Industry Connect Masterclass For QMusic

May 3, 2018

Next stop… Toowoomba!

Headed to the Queensland in July to host a QMusic masterclass on social media and digital marketing for musicians. Here’s what I’ll be making some pretty PowerPoint slides to:

A transforming music industry landscape, hand in hand with a social revolution, has made the role of content and brand crucial. In an overcrowded and distracted social space how do you build an authentic brand across multiple social media platforms during and outside of release cycles? Click Here will provide you with the know-how to build your online presence and be visible in a saturated market.

Nirkio McLure (GM of Wonder Music Co.) will also be running a masterclass on the day, unlocking the secrets of the often misunderstood album release cycle.

Read more, RSVP and laugh at my weird press shot here.

Facebook’s Data Woes

May 1, 2018

Facebook’s been in the news a shit ton lately, and I’ve gotten a few emails from Bolster clients (of varying degrees of panic) about what it means for the music industry. Does it change the advertising game for us? Or is it still business as usual for festivals, labels and promoters on the platform?

I wrote a HUGE breakdown of what’s happened, what Facebook’s been proactively doing and what it means for Bolster’s clients on Medium.

It’s long. Sorry. I tried. There was too much stuff to mention. Make a cup of tea and enjoy. (And then immediately go to your Facebook settings and lock that shit down.)

Clicks Vs Tix

April 27, 2018

What comes first? The YouTuber, or the sold out comedy fest show? The funny person on Twitter with a million followers, or the award-winning comedian? The chicken or the egg? (Sorry, not sorry.)

I ducked out to The Wheeler Centre on the weekend for their Clicks vs Tix session, held in partnership with Melbourne International Comedy Fest. The hour-long talk was hosted by Jodi Crocker, with comedians Geraldine Hickey, Phil Wang, Sorabh Pant and Zach Ruane fielding questions about the digital space fits in with being successful in the comedy world.

The conversation went in a million (interesting) directions, but here were my key takeaways around content and advertising.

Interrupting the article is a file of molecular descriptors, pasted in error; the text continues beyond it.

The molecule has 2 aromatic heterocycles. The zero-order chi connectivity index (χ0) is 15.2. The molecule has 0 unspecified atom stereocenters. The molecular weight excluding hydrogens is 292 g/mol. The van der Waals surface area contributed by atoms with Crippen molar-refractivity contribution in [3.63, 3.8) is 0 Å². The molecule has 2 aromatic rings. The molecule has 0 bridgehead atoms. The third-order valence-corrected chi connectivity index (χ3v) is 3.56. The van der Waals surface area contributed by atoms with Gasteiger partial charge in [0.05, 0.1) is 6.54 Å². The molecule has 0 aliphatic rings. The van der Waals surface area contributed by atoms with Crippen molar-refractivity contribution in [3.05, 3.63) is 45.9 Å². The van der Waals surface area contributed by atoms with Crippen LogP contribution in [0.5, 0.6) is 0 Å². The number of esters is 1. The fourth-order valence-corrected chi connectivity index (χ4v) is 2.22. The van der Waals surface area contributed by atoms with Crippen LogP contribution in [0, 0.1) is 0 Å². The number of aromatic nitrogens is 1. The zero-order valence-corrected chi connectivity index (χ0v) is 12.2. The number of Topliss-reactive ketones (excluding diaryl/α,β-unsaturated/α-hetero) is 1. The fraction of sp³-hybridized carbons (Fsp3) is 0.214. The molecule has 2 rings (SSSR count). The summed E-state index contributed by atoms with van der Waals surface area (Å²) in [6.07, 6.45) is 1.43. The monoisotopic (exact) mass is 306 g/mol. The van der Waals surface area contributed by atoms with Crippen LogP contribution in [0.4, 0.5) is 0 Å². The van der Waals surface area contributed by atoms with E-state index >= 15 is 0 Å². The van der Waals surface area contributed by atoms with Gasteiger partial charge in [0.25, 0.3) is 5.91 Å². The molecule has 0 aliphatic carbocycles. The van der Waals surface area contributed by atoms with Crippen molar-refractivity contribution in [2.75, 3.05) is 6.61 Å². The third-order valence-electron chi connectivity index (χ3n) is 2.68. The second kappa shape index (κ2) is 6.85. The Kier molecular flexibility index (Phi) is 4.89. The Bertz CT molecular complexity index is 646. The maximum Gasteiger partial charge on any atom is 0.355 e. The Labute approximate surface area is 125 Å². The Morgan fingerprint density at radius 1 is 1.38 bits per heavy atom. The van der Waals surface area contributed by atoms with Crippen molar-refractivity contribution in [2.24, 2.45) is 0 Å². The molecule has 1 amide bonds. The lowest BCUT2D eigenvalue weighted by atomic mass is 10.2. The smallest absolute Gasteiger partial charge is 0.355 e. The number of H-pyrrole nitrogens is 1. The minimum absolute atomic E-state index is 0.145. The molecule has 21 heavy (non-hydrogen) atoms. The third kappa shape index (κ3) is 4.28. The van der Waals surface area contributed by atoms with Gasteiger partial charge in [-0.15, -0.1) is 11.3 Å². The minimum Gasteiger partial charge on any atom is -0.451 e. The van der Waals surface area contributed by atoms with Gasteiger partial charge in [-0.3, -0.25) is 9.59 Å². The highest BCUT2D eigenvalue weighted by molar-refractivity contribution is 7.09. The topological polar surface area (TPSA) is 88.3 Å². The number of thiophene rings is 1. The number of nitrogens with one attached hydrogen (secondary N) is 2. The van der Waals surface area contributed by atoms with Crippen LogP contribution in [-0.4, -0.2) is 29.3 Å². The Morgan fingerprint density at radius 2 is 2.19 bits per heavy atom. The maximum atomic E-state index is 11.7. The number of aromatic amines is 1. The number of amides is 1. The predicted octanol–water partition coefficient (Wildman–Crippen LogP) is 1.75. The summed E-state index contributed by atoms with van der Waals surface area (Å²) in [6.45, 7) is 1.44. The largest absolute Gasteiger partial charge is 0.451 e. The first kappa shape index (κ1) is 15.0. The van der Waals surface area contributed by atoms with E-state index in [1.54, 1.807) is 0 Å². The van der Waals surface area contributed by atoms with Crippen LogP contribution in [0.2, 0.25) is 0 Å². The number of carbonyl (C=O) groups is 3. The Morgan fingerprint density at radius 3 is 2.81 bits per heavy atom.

Should wannabe comedians try to strike gold online first, then bring their shows to the real world? Or start on the comedy circuit and the online likes will follow?

All four speakers kinda said yes and no to this one. PW’s experience was that great online audiences can lead to ticket sales, but rarely the other way around. Comedy goers don’t enjoy stand up at a local club then immediately go home and become a rabid digital fan. (I feel like this is actually the opposite to music. There are so many bands that are completely meh recorded, but have an online following because their live show is on fire.)

ZR also pointed out that Aunty Donna’s YouTube audience needed some, erm, training to get use to the idea of live shows. YouTube audiences love meeting their creators, but it took a few years for the Aunty Donna fan base to fully understand that their live shows are refreshed and rewritten each year, and that there is new content for hardcore fans to enjoy each time.

When asked if they’d rather win a Barry (MICF’s best show award) or have a million new subscribers:

PW had an interesting view on this. Awards have a shelf life based on how regularly they occur. If a Barry gets awarded annually, it’ll only boost the profile of the winner for a year. His advice? Cash in on it, ride the wave, get momentum… and then move on.

GH and ZR both also noted that a million views are not necessarily good views. Read: trolls.

How do audiences feel about comedians getting paid by brands?

On the topic of brand sponsorships, SP commented that audiences are now far more forgiving. It’s no longer about selling out. Fans recognise that brand endorsements = being able to consume content for free. (SP also commented that music is on the decline in India, but comedy is on the rise so brands are choosing to spend their influencer dollars with comedians instead.)

Going one step further, PW also mentioned that this attitude extends further to full-blown ads as well. Creators are getting paid to appear in ads for brands to cash in on the person’s likeability. The comedian (or musician, model, Instagrammer, athlete) stars in an ad to just be themselves, and the actual brand/product almost becomes a secondary element to the ad, purely to align themselves with the talent. (I’d say this has been the case for years though… a la Billy Connelly selling ING.)

And what about Facebook?

ZR had interesting things to say about Facebook in light of the recent data exposé. While it’s refreshing to shift the power away from that one person who has sway at a comedy festival, performers need to remember that social media doesn’t necessarily give you all the power. There’s still a gatekeeper; he’s just an internet billionaire in Silicon Valley now. You still need to remember that your online community is in the hands of someone else. (He also noted that their Facebook reach organically is declining like crazy.)

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Super interesting talk, so here’s a super bad picture of the panel. Enjoy.

Mushrooms and Yapping On About Strategy

March 22, 2018

Never going to turn down a work-related excuse to get out of the office, and I got the perfect leave of absence yesterday with the Melbourne Bookers Lunch.

It was at Rupert On Rupert, hosted by Eventbrite and Cult Leader with Triple R’s Sarah Smith on emcee duties. In between (very delicious) courses, we were treated to a Music Victoria update from Patrick Donovan, followed by a panel about touring best practices with Chris O’Brien (Destroy All Lines), Mike Christidis (Untitled Group) and Emily York (Penny Drop).

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I also had a turn at the microphone, with Sarah having a chat with Unified‘s GM Nick Yates and myself about tour marketing strategies. Here are some random takeaways from my brain: